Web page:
Upsetting the Balance

  • David Hall-Cathala
Part of the St Antony’s Series book series


Sociologists generally agree that people become involved in various forms of protest after experiencing dissatisfaction, frustration or a sense of ‘relative deprivation’.1 This observation is often backed by accounts of peasant revolts, workers’ strikes, bread riots and the like. In these cases, the source of dissatisfaction is usually obvious and it comes as no surprise when frustrations become manifest in collective action. Such action ranges from sporadic acts of protest to full-fledged revolution. Although sustained protest only rarely develops into revolution, it may develop into a social movement — a sustained form of collective action aimed at rectifying perceived ‘defects’ in society.2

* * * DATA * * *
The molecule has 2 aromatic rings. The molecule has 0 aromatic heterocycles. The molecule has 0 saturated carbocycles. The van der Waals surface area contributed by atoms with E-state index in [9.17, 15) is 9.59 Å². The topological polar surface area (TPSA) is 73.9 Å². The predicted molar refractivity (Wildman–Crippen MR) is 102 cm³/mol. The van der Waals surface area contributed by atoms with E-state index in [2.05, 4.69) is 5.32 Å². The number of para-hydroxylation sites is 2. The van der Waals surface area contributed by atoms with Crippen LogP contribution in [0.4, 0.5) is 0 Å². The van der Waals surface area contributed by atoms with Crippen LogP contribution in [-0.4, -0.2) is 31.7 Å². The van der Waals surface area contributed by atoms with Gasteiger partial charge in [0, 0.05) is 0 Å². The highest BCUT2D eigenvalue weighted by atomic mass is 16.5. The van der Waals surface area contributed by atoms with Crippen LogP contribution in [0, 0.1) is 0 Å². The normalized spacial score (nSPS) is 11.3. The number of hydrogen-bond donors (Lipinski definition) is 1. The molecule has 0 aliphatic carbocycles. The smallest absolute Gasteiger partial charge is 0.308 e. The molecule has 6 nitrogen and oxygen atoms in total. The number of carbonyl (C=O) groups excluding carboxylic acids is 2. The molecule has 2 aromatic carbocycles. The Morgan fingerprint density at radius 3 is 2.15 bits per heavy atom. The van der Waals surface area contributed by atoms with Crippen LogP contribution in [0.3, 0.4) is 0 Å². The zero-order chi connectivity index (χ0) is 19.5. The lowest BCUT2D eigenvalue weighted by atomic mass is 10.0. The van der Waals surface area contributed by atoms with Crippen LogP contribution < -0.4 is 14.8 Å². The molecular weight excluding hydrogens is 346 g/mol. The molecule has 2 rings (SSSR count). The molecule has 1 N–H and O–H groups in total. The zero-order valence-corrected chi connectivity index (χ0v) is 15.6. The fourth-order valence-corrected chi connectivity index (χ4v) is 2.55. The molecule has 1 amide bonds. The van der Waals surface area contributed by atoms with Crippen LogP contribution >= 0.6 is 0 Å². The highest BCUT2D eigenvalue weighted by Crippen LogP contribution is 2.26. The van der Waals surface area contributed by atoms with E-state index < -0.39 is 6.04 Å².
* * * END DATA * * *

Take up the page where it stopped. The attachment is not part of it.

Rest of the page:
Social Movement Relative Deprivation Gaza Strip Jewish People Israeli Society 
These keywords were added by machine and not by the authors. This process is experimental and the keywords may be updated as the learning algorithm improves.


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  1. 1.
    See Barry McLaughlin (ed.), Studies in Social Movements (New York: The Free Press, 1969)Google Scholar
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  3. 2.
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© David Hall-Cathala 1990

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  • David Hall-Cathala

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